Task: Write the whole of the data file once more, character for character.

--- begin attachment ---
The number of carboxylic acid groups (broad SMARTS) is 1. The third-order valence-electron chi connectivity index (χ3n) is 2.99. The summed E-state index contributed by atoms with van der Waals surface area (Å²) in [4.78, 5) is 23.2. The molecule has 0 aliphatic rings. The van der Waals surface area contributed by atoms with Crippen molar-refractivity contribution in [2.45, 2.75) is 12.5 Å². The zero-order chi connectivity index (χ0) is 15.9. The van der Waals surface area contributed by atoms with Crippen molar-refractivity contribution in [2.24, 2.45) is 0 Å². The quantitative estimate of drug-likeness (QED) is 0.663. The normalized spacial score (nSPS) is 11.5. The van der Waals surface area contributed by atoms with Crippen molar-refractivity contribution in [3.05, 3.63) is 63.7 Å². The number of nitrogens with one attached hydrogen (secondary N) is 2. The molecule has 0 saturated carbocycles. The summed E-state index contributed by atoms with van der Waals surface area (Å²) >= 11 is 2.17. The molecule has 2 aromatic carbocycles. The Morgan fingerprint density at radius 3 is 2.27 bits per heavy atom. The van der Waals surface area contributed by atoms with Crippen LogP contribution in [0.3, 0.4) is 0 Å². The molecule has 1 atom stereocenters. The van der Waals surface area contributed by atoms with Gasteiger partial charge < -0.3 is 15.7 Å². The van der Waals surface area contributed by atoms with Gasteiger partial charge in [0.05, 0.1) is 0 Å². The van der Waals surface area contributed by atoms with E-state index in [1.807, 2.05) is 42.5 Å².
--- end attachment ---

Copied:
The number of carboxylic acid groups (broad SMARTS) is 1. The third-order valence-electron chi connectivity index (χ3n) is 2.99. The summed E-state index contributed by atoms with van der Waals surface area (Å²) in [4.78, 5) is 23.2. The molecule has 0 aliphatic rings. The van der Waals surface area contributed by atoms with Crippen molar-refractivity contribution in [2.45, 2.75) is 12.5 Å². The zero-order chi connectivity index (χ0) is 15.9. The van der Waals surface area contributed by atoms with Crippen molar-refractivity contribution in [2.24, 2.45) is 0 Å². The quantitative estimate of drug-likeness (QED) is 0.663. The normalized spacial score (nSPS) is 11.5. The van der Waals surface area contributed by atoms with Crippen molar-refractivity contribution in [3.05, 3.63) is 63.7 Å². The number of nitrogens with one attached hydrogen (secondary N) is 2. The molecule has 0 saturated carbocycles. The summed E-state index contributed by atoms with van der Waals surface area (Å²) >= 11 is 2.17. The molecule has 2 aromatic carbocycles. The Morgan fingerprint density at radius 3 is 2.27 bits per heavy atom. The van der Waals surface area contributed by atoms with Crippen LogP contribution in [0.3, 0.4) is 0 Å². The molecule has 1 atom stereocenters. The van der Waals surface area contributed by atoms with Gasteiger partial charge < -0.3 is 15.7 Å². The van der Waals surface area contributed by atoms with Gasteiger partial charge in [0.05, 0.1) is 0 Å². The van der Waals surface area contributed by atoms with E-state index in [1.807, 2.05) is 42.5 Å².